3 Key Financial Risks Property Owners, Managers Face
In a prior article, I explained how rent default insurance helps residential property owners and property managers mitigate the significant and continual risk of tenants defaulting through non-payment of rent.
Here are three risks shouldered by property owners and managers that do not get the attention they warrant:
No. 1. Poor screening process
The downside of a poor screening process is almost never known until a tenant has already moved into a property.
Missing or late rent payments, property damage, noise and other complaints, and violating rental terms are all problems that can be avoided or minimized through a good tenant screening process. The process can help keep problematic tenants away from your property.
To properly screen a tenant, verify that:
- The tenant makes the income that they state they make (ideally no less than two-and-a-half times the rental price).
- The tenant has a good credit history.
- The tenant has a good rental history that can be confirmed by previous landlords.
No. 2. Shortcuts on repairs
Landlords and property owners take on legal responsibility for keeping a rental property in habitable condition. DIY (do-it-yourself) repairs also are common among landlords trying to save money.
The reality is that DIY repairs completed by nonprofessionals are frequently completed improperly, exposing landlords and property owners to further expense and risk down the line. Hiring a bonded and licensed professional contractor for repairs might seem costly at first, but it can save money and hassle over the longer term.
No. 3. Misunderstanding eviction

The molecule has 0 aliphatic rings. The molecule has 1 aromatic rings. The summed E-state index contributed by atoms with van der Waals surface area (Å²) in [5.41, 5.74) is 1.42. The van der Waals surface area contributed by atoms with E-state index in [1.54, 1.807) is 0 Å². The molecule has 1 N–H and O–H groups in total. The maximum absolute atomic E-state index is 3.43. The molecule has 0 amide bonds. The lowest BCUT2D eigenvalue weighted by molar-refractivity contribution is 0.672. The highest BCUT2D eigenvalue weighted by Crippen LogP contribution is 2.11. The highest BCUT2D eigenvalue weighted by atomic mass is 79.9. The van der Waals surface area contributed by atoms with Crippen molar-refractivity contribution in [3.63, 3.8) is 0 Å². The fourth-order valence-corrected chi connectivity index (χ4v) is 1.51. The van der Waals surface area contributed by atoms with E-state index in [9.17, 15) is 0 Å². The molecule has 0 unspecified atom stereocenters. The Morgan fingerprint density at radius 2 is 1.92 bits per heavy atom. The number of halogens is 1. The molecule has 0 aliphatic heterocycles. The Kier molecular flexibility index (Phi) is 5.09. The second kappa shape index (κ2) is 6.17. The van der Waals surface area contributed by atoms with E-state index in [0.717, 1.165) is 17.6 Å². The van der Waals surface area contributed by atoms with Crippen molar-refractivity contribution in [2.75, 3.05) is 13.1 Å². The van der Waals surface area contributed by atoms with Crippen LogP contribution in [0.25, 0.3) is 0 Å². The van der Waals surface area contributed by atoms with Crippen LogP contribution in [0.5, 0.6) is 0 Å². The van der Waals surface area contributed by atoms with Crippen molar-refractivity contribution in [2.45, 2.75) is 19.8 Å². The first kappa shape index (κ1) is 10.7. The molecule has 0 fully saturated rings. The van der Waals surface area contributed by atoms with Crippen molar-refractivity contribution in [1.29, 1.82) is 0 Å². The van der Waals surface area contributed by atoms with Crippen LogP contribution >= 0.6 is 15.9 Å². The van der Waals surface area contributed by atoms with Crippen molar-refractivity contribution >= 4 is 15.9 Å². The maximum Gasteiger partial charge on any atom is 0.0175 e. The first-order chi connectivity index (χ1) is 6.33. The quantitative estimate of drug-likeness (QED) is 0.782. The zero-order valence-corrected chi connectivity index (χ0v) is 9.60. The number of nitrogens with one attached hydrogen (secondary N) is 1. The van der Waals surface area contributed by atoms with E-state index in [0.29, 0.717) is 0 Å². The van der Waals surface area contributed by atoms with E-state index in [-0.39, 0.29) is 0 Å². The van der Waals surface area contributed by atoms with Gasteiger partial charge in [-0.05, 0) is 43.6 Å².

When can a landlord legally evict a tenant? If you’re a property owner or manager, it’s vital to know the four scenarios where you have a legal right to evict a tenant, depending on the state:
- Failure to pay rent. Landlords can evict a tenant for nonpayment of rent as well as for habitually late rent payments. This is true in most states. But know the rules in the state where the property is located. Additionally, leases should outline a late rent policy and any grace period allowed.
- Violation of lease. The landlord has the right to evict a tenant who has violated the lease. Examples are violating a no-pets policy, subletting the property to other occupants without permission, or failing to abide by homeowners association policies.
A tenant’s violation of lease can potentially have severe financial consequences for landlords. For example, a tenant who breaches a rental agreement by using the residential property to operate a business can cause the landlord’s insurance coverage (and the renter’s coverage) to be invalidated.
- Damage to the property. Dirty carpets and nail holes from picture frames might be considered normal wear and tear. But issues like water damage or big holes in the wall are another story and might violate the lease.
- Using property for illegal activities. The landlord may have grounds for immediate eviction of a tenant who uses a rental property for illegal activity (such as trafficking in illegal drugs or other contraband).
Aaron DiCaprio is co-founder and CEO of Rent Rescue, a rent default insurance product for real estate investors and property managers. A residential investor, attorney, and insurance executive, Aaron’s experience includes senior-level positions with privately and publicly held insurance organizations, including a Fortune 500 global brokerage. Contact: firstname.lastname@example.org, 619.332.2720.